Ozone System Knocks Out Problem Odors in Mushroom Composting Operation
Odor control is a big issue for wastewater managers. Finding cost-effective techniques that don’t create other environmental headaches or ...
Odor control is a big issue for wastewater managers. Finding cost-effective techniques that don’t create other environmental headaches or disposal problems remains an elusive goal, particularly with respect to sludge processing for class A or B biosolids used as compost for agricultural or other applications. One very promising technique developed by a Canadian company uses ozone to control odors from operations that generate sulfur-based or anaerobic-based odors.
This system has been proven in composting operations that generate anaerobic odors. Although the system was tested in composting operations, any wastewater facility that’s dealing with organic-based odors stands to benefit.
Composting operations turn organic materials into the “soil” used to grow mushrooms. In the composting process, anaerobic and aerobic odors are emitted and various strategies have been used to try to control these odors. These odors include sulfurs, mercaptans, indoles, amines and other problem compounds.
A good example of how problem odors can affect facilities is Greenwood Mushroom Farms in Ashburn, ON, Canada. The company had enjoyed a relatively peaceful existence until urban sprawl from Toronto finally caught up to the operation. While composting was the smell of money to owners Brent and Clay Taylor, their new neighbors did not share their agricultural mindset. Lawsuits ensued and eventually the case reached the Supreme Court of Canada.
Envron Environmental Inc., a Canadian ozone technology company, previously demonstrated an ozone odor control system at the University of British Columbia (UBC) in conjunction with the British Columbia Ministry of Agriculture. UBC researcher Dr. Monty Bruce used an odor panel to test the ozone system and concluded that it had reduced to non-detect levels odors from a mushroom compost operation there. His conclusion:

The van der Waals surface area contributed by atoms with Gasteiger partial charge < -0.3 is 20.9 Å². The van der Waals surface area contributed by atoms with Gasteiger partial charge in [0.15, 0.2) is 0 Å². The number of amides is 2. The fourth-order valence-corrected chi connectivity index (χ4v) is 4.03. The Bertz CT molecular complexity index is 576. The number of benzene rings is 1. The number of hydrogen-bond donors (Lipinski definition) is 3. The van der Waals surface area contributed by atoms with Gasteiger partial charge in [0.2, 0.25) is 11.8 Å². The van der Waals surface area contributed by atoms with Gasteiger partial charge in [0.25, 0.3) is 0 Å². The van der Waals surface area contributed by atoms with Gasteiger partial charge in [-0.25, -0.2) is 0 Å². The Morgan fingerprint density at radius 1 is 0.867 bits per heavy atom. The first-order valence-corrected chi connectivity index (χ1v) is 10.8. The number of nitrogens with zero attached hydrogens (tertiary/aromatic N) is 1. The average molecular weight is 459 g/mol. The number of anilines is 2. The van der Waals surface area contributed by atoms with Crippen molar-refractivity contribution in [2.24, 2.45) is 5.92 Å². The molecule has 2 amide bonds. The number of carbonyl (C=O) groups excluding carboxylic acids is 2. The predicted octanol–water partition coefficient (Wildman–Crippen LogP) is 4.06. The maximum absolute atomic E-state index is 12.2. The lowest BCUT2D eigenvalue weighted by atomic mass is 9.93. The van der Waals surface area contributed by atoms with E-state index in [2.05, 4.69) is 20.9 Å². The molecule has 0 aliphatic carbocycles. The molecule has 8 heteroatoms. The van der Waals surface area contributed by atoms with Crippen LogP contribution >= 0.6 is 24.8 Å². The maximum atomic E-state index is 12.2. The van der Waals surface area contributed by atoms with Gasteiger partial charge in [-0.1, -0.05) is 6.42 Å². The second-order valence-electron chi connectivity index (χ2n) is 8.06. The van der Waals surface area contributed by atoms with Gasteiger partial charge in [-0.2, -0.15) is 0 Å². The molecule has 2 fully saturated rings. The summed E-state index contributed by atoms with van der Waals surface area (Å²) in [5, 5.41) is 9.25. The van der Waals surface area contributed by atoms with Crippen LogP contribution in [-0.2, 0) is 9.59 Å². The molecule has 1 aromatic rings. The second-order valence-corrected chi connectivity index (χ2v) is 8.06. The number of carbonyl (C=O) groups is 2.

The untreated samples required dilution rates of between 1,701-3,043 which is typical of odorous substances (A 1-liter sample would be diluted down to 1,701-3,043 liters before being considered non-offensive).The ozone treated samples were diluted to between 209-264, which is typical of non-odorous substances. As well, the treated samples actually smelled like ozone which has an almost antiseptic or sanitary smell.
Envron designed a larger system for Greenwood and installed it on three mushroom composting bunkers. The system uses a computerized controller to coordinate fans that push air into the compost heap and then ventilates the bunker through an ozone contacting system.
Eager to see if there was a solution, the Canadian Mushroom Growers Association in conjunction with Agriculture & Agri-Food Canada and the Ontario Ministry of Agriculture hired AirChem Consulting to provide a report on how well the system performed. AirChem’s conclusion was that the system destroyed the odors from the bunkers. Results in reduction of total sulfur concentrations are noted in Table 1.
Destruct/Retention System - An ozone retention system allows ozone time to react with odorous compounds from the Greenwood composting process.
“We had previously killed odors in hog and poultry barns, septic and sewage systems and other industries,” says Allan Finney, Envron technical directo. “However, it wasn’t until we conducted the tests that people really started to take notice.”
While AirChem measured reductions in total sulfur, Finney says this doesn’t measure the total odor reduction of the system. The UBC study used an odor panel which is a more accurate way of determining odor control. Both studies, though, concluded that odor control was achieved.
Blower/Ozone Generators - Air is forced into the mushroom bunkers with the large fan (left). The ozone system (right) injects ozone into the air exhaust system.
“The penetrating odors are the result of a combination of a number of chemical compounds, not just Sulfur” says Finney. “Ozone is able to quickly break those chemical bonds and kill the associated odors - and it works.”
AirChem Consulting & Research Inc. is based in Bright’s Grove, ON, Canada. Contact: Greg Duns, 519-271-5461 or email@example.com